Kilmarnock (Barassie) - Ayrshire & Arran - Scotland

Kilmarnock (Barassie) Golf Club,
29 Hillhouse Road,
Barassie,
Ayrshire,
KA10 6SY,
Scotland


  • +44 (0) 1292 313920

  • Donald Wilson

  • Theodore Moon

  • Gregor Howie


Visit Golfbreaks.com for a golf holiday at Kilmarnock (Barassie)

Local Scottish rhyme

“A prodigious assemblage of courses,” wrote Bernard Darwin in, The Golf Courses of the British Isles, as he recounted them pell-mell as they came into his head. “As one approaches Prestwick, the train seems to be voyaging through one endless and continuous golf course.” It's true, there's a galaxy of excellent links courses on this relatively small stretch of Ayrshire coastline. Kilmarnock Barassie is one of the least well known, but it's one of the best.

Kilmarnock (Barassie) Golf Club is located a couple of miles north of Troon, directly opposite the Barassie railway station. The club was founded in 1887. Theodore Moon originally designed the course, and it started out in life as a full 18-hole layout. Recently, the club added nine new holes. These new holes, and nine from the original layout, now form the Barassie course, which is used for Open Championship Final Qualifying. The spare 9-hole course is now called the Hillhouse. Confused? Well there's only one thing for it, you'll need to play all 27 holes and you can do this in a number of ways, but we won't go into it here.

The Barassie is now a serious test, which measures in at 6,817 yards from the medal tees against a par of 72. The SSS of 74 tells its own story. Rebecca Hudson won the Ladies' British Amateur Stroke Play Championship here in 2001. Her score - 300 strokes over the four rounds - turned out to be the highest winning score since 1988. This course is indeed a tough cookie and you'll need a full repertoire of shots to play to handicap.

This classic links course has everything - great conditioning, humps, hollows, undulations, blind shots, lightning fast greens and, above all, a great atmosphere. Whatever you do, don't rush past Kilmarnock (Barassie) on your way to play Royal Troon. Play here beforehand. You won't be disappointed.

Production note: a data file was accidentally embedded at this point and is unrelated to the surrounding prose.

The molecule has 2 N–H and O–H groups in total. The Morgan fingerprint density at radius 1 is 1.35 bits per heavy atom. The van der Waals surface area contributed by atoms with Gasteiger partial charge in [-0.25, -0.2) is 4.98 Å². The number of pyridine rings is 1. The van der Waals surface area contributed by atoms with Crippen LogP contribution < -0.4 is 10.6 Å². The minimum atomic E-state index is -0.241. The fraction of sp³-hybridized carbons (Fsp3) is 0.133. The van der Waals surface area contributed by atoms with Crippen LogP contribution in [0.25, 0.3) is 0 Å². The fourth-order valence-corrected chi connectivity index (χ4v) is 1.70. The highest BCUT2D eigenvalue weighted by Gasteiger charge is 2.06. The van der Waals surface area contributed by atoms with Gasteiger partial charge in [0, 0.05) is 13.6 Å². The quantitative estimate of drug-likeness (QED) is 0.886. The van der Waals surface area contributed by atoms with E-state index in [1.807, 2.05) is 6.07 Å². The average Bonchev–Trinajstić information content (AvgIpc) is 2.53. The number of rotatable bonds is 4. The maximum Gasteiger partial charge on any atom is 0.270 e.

Kilmarnock (Barassie) Golf Club hosted The Boys Amateur Championship in 2010 and then the club initiated a programme of course changes in preparation for the 2012 Scottish Stroke Play Championship. Click here for more details.

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Reviews for Kilmarnock (Barassie)

Av. Reviewers Score:

The Barrasie Links at Kilmarnock Golf Club is an extremely fine and well-presented golf course. It’s also a superb test of every part of your game and has a real consistent feel of quality to it.

Located on the outskirts of Troon on Scotland's West Coast the Club has an extensive history and dates back to 1887. The course is an Open Championship Final Qualifying venue to boot and has a well-deserved reputation for some of the best maintained greens in Scotland.

The Club has been host to a number of other quality events in recent years and in 2016 the R&A Junior Open Championship will be played here.

The course very much reminded me of nearby Irvine and Gailes Links in style; set slightly inland these courses have wonderful terrain that ebbs and flows effortlessly providing all the challenges and vagaries of pure links golf. The land may not be as dramatic as some of the coastal courses in Ayrshire and you do not have that inspiring connection with the sea yet the masses of heather, gorse and other broom give Barrasie Links an undeniable charm.